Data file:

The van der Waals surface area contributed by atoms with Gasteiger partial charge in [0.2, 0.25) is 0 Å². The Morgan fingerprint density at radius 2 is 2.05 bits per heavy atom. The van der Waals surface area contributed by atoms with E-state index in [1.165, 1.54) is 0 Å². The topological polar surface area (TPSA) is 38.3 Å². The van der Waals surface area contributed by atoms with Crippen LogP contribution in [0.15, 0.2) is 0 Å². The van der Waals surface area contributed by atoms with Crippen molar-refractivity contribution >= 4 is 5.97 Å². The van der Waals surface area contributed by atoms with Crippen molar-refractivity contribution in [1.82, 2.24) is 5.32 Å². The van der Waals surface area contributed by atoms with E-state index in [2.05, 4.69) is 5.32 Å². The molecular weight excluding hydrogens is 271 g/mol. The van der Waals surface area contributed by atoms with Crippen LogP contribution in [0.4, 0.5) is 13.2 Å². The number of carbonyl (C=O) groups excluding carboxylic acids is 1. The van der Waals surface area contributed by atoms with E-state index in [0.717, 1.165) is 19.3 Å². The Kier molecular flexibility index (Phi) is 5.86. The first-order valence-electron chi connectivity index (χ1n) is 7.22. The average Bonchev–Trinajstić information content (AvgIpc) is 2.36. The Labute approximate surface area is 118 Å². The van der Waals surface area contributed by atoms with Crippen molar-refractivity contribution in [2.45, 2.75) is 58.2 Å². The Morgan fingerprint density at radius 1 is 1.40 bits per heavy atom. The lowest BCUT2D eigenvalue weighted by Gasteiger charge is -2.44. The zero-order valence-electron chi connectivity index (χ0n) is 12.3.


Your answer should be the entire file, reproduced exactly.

The van der Waals surface area contributed by atoms with Gasteiger partial charge in [0.2, 0.25) is 0 Å². The Morgan fingerprint density at radius 2 is 2.05 bits per heavy atom. The van der Waals surface area contributed by atoms with E-state index in [1.165, 1.54) is 0 Å². The topological polar surface area (TPSA) is 38.3 Å². The van der Waals surface area contributed by atoms with Crippen LogP contribution in [0.15, 0.2) is 0 Å². The van der Waals surface area contributed by atoms with Crippen molar-refractivity contribution >= 4 is 5.97 Å². The van der Waals surface area contributed by atoms with Crippen molar-refractivity contribution in [1.82, 2.24) is 5.32 Å². The van der Waals surface area contributed by atoms with E-state index in [2.05, 4.69) is 5.32 Å². The molecular weight excluding hydrogens is 271 g/mol. The van der Waals surface area contributed by atoms with Crippen LogP contribution in [0.4, 0.5) is 13.2 Å². The number of carbonyl (C=O) groups excluding carboxylic acids is 1. The van der Waals surface area contributed by atoms with E-state index in [0.717, 1.165) is 19.3 Å². The Kier molecular flexibility index (Phi) is 5.86. The first-order valence-electron chi connectivity index (χ1n) is 7.22. The average Bonchev–Trinajstić information content (AvgIpc) is 2.36. The Labute approximate surface area is 118 Å². The van der Waals surface area contributed by atoms with Crippen molar-refractivity contribution in [2.45, 2.75) is 58.2 Å². The Morgan fingerprint density at radius 1 is 1.40 bits per heavy atom. The lowest BCUT2D eigenvalue weighted by Gasteiger charge is -2.44. The zero-order valence-electron chi connectivity index (χ0n) is 12.3.